Here are some questions that we've sent to various PUSD staff, and which invariably remain unanswered. We’ve had to come up with our own conclusions, and we’ve actually been able to dig up some interesting information.
- Given there is no PUSD Board policy regarding investigating the actions of individual community members while on district campuses, why has this District-wide school student security and safety issue still not been resolved? When will a Board policy be adopted to address this?
Steve Miller, the PUSD Director of Human Resources, informed me via a January 7th, 2011 letter that "The District has no process to investigate the actions of members of the community..." Following that stunning statement, especially in the wake of the whole Matheson debacle in Sierra Madre, I started asking the Board of Ed why there wasn't a policy. Still waiting to hear the answer ...
- How can a School District conduct a fair and unbiased internal investigation of a UCP (Uniform Complaint Procedure) case (involving discrimination, harassment, etc.)?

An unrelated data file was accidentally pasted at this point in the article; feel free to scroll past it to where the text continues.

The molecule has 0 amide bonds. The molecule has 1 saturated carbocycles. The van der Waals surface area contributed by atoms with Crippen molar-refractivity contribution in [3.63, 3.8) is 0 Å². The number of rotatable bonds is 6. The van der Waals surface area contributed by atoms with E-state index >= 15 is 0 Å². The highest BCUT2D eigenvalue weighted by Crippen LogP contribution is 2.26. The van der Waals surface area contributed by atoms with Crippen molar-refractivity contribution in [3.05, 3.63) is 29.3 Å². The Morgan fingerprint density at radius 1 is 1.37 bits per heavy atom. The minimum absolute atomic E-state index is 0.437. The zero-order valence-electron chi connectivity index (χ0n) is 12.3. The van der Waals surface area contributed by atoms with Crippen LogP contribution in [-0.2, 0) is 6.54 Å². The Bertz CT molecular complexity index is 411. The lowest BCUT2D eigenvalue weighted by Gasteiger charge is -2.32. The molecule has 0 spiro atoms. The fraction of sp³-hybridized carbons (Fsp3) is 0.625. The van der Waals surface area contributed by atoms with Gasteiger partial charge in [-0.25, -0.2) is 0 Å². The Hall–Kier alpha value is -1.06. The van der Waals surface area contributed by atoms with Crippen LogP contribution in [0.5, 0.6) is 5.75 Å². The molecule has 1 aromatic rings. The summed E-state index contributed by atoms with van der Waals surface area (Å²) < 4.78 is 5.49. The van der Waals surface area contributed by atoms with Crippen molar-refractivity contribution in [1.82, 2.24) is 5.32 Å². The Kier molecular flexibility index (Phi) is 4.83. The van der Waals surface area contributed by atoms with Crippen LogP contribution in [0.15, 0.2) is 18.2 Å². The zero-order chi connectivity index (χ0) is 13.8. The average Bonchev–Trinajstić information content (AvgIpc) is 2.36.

Consider the ineffectiveness of such an investigation, especially if those investigating the complaint are directly involved in the issues. Also, remember that it's not in the District's best interest to investigate a violation as it could cause them to be legally liable. Especially if pertinent documents are "unavailable" or "destroyed." Or, in Mr. Honowitz's unfortunate case, "forgotten." As in not giving them to the District complaint investigator. The result being there's conveniently “not enough evidence” to determine non-compliance.
Voila! It must be that the complainants are not telling the truth, right Mr. Honowitz?
- Why are documents requested through the Public Records Act (PRA) altered? Who does the altering? Is it OK to destroy documents requested through a PRA? Is that within the law?
It is one thing to redact information that can potentially violate confidentiality, but it's quite another to purposefully remove sections without reason or explanation. I have seen this personally, and when I've asked why it was done, and who was responsible, invariably there is no reply. I'm still waiting for an answer. My assumption is that this was a big no-no, they had hoped that we wouldn't notice, and that it could potentially be grounds for further action.